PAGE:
UNIDENTIFIED FEMALE: MSU knows what they have coming. You know that you enabled and ignored complaints from the past. I gladly say good- bye. Your time as President will be over. Shame on you for not listening to young women. I hope you spend the rest of your days thinking about your nine to 16-year-old self and how it would have felt to be a sexually assaulted and speak out about it only to be turned down.

UNIDENTIFIED FEMALE: I too was sexually assaulted by Larry Nassar. Multiple times, at multiple appointments. My last "treatment" was in August 2016. A week later, he was let go by MSU. I'm possibly the last child he will ever assault.

UNIDENTIFIED FEMALE: MSU sports medicine charged me for those appointment. My mom is still getting billed for appointments where I was sexually assaulted.


CHURCH: A Michigan State University spokesman says former patients of Larry Nassar will not be billed.

Special agent with the U.S. Bureau of alcohol, tobacco, firearms and explosives says she witnessed a culture of sexual harassment when she tried to report it she says she was shut down. CNN's Jessica Schneider has the details.



JESSICA SCHNEIDER, CNN JUSTICE CORRESPONDENT: Lisa Kincaid marking three decades as a special agent at ATF, year she was proud to serve as a branch chief and supervisor for the ATF's D.C. Arson task force.

KINCAID: I'm proud of my service. But I feel betrayed.

SCHNEIDER: For the past four years, Kincaid says she is been side lined and demoted after she was specifically assigned by the ATF to investigate claims of sexual harassment.

[03:45:00] KINCAID: One woman claims that she was assaulted. The supervisor and a work-related function put his hand up her skirt and squeezed her thigh. This was after he had made several passes at her and she passes.

SCHNEIDER: Kincaid was then a special agent in the internal affairs division task with investigating a complaint by an agent who claimed sexual harassment and discrimination. Kincaid's probe began with that one woman's story that soon she was on her way to interviewing five other women with similar stories about the same two supervisors.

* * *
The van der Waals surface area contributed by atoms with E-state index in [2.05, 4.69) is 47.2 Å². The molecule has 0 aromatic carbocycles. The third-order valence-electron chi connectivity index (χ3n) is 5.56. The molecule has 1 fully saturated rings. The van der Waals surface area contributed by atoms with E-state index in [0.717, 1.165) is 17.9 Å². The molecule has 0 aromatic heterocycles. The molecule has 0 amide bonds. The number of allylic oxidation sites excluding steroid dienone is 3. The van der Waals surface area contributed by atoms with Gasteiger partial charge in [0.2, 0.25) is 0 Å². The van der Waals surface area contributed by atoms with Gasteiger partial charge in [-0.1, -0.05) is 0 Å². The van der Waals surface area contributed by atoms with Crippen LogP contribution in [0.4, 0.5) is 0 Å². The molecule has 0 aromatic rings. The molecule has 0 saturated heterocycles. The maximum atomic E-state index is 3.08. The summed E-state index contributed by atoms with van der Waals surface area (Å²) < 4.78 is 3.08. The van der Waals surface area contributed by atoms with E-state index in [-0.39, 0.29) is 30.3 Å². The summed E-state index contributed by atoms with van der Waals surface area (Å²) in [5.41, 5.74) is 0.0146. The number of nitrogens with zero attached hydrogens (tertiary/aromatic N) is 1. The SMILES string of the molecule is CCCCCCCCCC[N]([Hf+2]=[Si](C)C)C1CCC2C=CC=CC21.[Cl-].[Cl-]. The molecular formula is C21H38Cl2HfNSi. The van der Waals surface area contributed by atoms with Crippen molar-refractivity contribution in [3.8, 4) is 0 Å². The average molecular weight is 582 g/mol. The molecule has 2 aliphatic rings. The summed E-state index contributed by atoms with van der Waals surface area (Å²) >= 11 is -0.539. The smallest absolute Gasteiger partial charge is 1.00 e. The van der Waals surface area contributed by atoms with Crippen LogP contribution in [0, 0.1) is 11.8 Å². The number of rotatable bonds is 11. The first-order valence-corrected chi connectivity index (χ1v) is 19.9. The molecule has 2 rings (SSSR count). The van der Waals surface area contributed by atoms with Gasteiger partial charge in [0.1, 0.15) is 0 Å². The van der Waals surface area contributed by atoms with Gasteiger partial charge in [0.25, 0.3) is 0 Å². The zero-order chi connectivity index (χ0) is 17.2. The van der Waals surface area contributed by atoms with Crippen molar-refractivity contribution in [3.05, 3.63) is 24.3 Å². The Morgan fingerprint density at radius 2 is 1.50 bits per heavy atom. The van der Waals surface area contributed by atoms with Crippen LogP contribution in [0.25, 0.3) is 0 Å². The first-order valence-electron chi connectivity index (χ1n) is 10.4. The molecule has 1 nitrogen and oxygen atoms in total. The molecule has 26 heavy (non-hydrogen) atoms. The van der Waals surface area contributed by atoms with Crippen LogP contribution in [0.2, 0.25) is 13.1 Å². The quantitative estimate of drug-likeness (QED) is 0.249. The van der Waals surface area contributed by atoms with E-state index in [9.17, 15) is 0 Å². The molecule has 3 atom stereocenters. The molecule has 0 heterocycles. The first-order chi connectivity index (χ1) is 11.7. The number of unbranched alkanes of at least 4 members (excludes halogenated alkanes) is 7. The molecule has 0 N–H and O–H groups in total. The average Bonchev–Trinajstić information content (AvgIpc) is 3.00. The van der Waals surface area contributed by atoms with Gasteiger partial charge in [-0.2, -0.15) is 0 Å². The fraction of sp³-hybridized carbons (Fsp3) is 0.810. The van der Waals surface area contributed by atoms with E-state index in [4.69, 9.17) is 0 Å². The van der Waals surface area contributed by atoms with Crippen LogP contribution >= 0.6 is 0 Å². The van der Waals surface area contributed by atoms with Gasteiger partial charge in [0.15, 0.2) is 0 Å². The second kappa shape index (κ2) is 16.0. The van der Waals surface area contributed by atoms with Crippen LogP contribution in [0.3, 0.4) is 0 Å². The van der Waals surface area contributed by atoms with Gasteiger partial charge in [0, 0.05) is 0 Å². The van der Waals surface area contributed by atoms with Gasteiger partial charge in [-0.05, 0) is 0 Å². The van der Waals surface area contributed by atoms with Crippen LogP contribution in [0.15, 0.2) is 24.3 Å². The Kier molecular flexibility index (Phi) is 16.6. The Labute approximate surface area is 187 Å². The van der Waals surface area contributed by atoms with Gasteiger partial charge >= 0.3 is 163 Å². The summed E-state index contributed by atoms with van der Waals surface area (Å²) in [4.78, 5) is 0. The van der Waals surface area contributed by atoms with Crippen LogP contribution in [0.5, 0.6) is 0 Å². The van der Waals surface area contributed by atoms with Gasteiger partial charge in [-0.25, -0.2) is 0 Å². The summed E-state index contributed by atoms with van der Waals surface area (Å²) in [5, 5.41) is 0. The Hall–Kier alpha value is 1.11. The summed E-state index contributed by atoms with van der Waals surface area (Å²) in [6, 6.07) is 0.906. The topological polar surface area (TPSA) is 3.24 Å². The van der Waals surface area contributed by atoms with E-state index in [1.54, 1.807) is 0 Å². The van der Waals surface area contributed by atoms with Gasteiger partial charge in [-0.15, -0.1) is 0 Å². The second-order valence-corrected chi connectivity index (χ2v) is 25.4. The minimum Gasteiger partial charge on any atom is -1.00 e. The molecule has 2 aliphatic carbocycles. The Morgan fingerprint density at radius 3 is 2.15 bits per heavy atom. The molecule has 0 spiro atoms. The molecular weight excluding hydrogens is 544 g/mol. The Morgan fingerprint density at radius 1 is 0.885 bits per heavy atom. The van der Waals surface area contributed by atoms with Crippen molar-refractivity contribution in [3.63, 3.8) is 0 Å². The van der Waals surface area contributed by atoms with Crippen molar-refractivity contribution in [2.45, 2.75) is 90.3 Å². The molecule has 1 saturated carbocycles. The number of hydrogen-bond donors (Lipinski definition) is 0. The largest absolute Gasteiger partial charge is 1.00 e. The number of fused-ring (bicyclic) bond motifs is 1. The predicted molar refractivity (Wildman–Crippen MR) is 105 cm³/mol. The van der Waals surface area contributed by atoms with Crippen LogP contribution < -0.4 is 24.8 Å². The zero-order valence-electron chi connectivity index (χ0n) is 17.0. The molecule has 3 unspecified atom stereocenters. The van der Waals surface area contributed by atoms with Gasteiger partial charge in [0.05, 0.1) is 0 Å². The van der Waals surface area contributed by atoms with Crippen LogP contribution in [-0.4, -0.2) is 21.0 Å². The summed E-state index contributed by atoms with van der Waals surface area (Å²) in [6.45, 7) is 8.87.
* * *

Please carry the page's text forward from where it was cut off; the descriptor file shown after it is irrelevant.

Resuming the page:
KINCAID: By the fourth interview that we knew that there existed a pattern of abusive behavior in that office.

SCHNEIDER: Kincaid turned in a nearly 300-page preliminary report to senior managers, outlining numerous allegations. They're detailed in the lawsuit she just filed against the Department of Justice. Where Kincaid claims she was retaliated against for exposing what she found. Most of the allegations are redacted, but is revealed include the supervisor allegedly shoving his hand up an employee's skirt and discussing oral sex in front of female ATF employees.

KINCAID: Throughout the whole process I was naive to think that the system was going to work. And the system wasn't going to work.

SCHNEIDER: Kincaid says upper management try to dismiss the allegations.

KINCAID: I think senior leadership tried to protect them from the very beginning of the investigation.

SCHNEIDER: Kincaid says both supervisors remained at ATF, despite those allegations since none of the women ever filed formal complaints. The ATF would not comment on personnel but said, we take sexual harassment complaints very seriously and they are thoroughly investigated. But in a motion to dismiss Kincaid' lawsuit the government says Kincaid was reassigned, because she admitted to divulging information from her investigation to her husband, a retired ATF agent. And says the inspector general did investigate Kincaid's findings and issued a paragraph summary of the results, but that report only cover the supervisors gambling while on duty and said nothing about complaints of sexual harassment. Findings last year from the Department of Justice inspector general pinpoints problems throughout the Justice Departments components including at ATF.